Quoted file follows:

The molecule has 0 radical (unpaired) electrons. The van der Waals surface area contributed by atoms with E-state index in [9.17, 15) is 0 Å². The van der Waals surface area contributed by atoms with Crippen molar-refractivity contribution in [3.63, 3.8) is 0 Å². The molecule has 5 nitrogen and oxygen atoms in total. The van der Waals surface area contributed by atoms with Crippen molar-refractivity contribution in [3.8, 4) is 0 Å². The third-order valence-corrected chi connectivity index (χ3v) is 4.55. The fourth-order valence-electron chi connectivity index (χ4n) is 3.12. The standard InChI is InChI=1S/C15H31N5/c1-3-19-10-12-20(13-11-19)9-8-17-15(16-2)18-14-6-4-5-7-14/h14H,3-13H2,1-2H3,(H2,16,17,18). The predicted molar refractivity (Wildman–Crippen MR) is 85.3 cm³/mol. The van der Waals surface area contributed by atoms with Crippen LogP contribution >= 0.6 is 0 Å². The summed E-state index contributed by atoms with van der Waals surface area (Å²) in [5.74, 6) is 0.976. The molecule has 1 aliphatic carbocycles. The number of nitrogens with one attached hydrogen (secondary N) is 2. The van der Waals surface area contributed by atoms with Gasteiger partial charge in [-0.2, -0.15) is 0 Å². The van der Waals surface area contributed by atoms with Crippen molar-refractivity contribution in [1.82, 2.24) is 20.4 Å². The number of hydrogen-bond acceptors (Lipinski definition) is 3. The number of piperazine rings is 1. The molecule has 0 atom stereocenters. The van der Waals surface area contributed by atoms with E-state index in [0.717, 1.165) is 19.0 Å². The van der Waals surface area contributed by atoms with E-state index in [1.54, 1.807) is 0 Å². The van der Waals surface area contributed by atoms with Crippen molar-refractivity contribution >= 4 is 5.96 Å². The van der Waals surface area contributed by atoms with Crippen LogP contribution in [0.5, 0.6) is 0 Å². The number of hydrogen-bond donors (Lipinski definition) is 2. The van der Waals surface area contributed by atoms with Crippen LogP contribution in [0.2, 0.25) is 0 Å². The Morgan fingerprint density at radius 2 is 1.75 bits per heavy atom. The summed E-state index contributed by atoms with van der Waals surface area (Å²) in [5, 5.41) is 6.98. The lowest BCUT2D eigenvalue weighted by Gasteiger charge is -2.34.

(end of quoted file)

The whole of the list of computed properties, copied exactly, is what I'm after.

The molecule has 0 radical (unpaired) electrons. The van der Waals surface area contributed by atoms with E-state index in [9.17, 15) is 0 Å². The van der Waals surface area contributed by atoms with Crippen molar-refractivity contribution in [3.63, 3.8) is 0 Å². The molecule has 5 nitrogen and oxygen atoms in total. The van der Waals surface area contributed by atoms with Crippen molar-refractivity contribution in [3.8, 4) is 0 Å². The third-order valence-corrected chi connectivity index (χ3v) is 4.55. The fourth-order valence-electron chi connectivity index (χ4n) is 3.12. The standard InChI is InChI=1S/C15H31N5/c1-3-19-10-12-20(13-11-19)9-8-17-15(16-2)18-14-6-4-5-7-14/h14H,3-13H2,1-2H3,(H2,16,17,18). The predicted molar refractivity (Wildman–Crippen MR) is 85.3 cm³/mol. The van der Waals surface area contributed by atoms with Crippen LogP contribution >= 0.6 is 0 Å². The summed E-state index contributed by atoms with van der Waals surface area (Å²) in [5.74, 6) is 0.976. The molecule has 1 aliphatic carbocycles. The number of nitrogens with one attached hydrogen (secondary N) is 2. The van der Waals surface area contributed by atoms with Gasteiger partial charge in [-0.2, -0.15) is 0 Å². The van der Waals surface area contributed by atoms with Crippen molar-refractivity contribution in [1.82, 2.24) is 20.4 Å². The number of hydrogen-bond acceptors (Lipinski definition) is 3. The number of piperazine rings is 1. The molecule has 0 atom stereocenters. The van der Waals surface area contributed by atoms with E-state index in [0.717, 1.165) is 19.0 Å². The van der Waals surface area contributed by atoms with E-state index in [1.54, 1.807) is 0 Å². The van der Waals surface area contributed by atoms with Crippen molar-refractivity contribution >= 4 is 5.96 Å². The van der Waals surface area contributed by atoms with Crippen LogP contribution in [0.5, 0.6) is 0 Å². The number of hydrogen-bond donors (Lipinski definition) is 2. The van der Waals surface area contributed by atoms with Crippen LogP contribution in [0.2, 0.25) is 0 Å². The Morgan fingerprint density at radius 2 is 1.75 bits per heavy atom. The summed E-state index contributed by atoms with van der Waals surface area (Å²) in [5, 5.41) is 6.98. The lowest BCUT2D eigenvalue weighted by Gasteiger charge is -2.34.